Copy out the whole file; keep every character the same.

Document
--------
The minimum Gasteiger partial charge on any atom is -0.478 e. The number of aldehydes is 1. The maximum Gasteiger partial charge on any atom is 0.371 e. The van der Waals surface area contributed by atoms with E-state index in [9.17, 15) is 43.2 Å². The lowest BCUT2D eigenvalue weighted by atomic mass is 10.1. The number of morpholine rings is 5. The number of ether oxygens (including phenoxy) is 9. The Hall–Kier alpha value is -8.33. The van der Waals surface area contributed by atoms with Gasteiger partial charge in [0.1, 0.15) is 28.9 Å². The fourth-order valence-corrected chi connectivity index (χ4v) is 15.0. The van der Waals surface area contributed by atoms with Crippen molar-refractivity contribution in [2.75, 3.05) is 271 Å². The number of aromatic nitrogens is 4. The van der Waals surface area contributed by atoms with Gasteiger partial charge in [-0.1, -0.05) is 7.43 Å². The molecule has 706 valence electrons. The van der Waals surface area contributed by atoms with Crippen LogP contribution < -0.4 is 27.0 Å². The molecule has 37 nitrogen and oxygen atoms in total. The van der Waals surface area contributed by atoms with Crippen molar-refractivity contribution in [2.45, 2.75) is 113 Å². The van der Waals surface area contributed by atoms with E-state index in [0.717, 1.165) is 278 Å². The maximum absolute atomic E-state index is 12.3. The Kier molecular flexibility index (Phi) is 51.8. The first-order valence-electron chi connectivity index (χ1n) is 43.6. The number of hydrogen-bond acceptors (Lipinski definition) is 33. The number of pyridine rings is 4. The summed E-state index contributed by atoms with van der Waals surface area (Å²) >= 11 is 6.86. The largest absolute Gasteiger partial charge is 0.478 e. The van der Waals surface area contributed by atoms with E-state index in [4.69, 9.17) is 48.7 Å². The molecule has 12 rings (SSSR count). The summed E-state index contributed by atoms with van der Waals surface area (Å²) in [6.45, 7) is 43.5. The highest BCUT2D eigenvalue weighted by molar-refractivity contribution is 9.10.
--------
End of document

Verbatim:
The minimum Gasteiger partial charge on any atom is -0.478 e. The number of aldehydes is 1. The maximum Gasteiger partial charge on any atom is 0.371 e. The van der Waals surface area contributed by atoms with E-state index in [9.17, 15) is 43.2 Å². The lowest BCUT2D eigenvalue weighted by atomic mass is 10.1. The number of morpholine rings is 5. The number of ether oxygens (including phenoxy) is 9. The Hall–Kier alpha value is -8.33. The van der Waals surface area contributed by atoms with Gasteiger partial charge in [0.1, 0.15) is 28.9 Å². The fourth-order valence-corrected chi connectivity index (χ4v) is 15.0. The van der Waals surface area contributed by atoms with Crippen molar-refractivity contribution in [2.75, 3.05) is 271 Å². The number of aromatic nitrogens is 4. The van der Waals surface area contributed by atoms with Gasteiger partial charge in [-0.1, -0.05) is 7.43 Å². The molecule has 706 valence electrons. The van der Waals surface area contributed by atoms with Crippen LogP contribution < -0.4 is 27.0 Å². The molecule has 37 nitrogen and oxygen atoms in total. The van der Waals surface area contributed by atoms with Crippen molar-refractivity contribution in [2.45, 2.75) is 113 Å². The van der Waals surface area contributed by atoms with E-state index in [0.717, 1.165) is 278 Å². The maximum absolute atomic E-state index is 12.3. The Kier molecular flexibility index (Phi) is 51.8. The first-order valence-electron chi connectivity index (χ1n) is 43.6. The number of hydrogen-bond acceptors (Lipinski definition) is 33. The number of pyridine rings is 4. The summed E-state index contributed by atoms with van der Waals surface area (Å²) >= 11 is 6.86. The largest absolute Gasteiger partial charge is 0.478 e. The van der Waals surface area contributed by atoms with E-state index in [4.69, 9.17) is 48.7 Å². The molecule has 12 rings (SSSR count). The summed E-state index contributed by atoms with van der Waals surface area (Å²) in [6.45, 7) is 43.5. The highest BCUT2D eigenvalue weighted by molar-refractivity contribution is 9.10.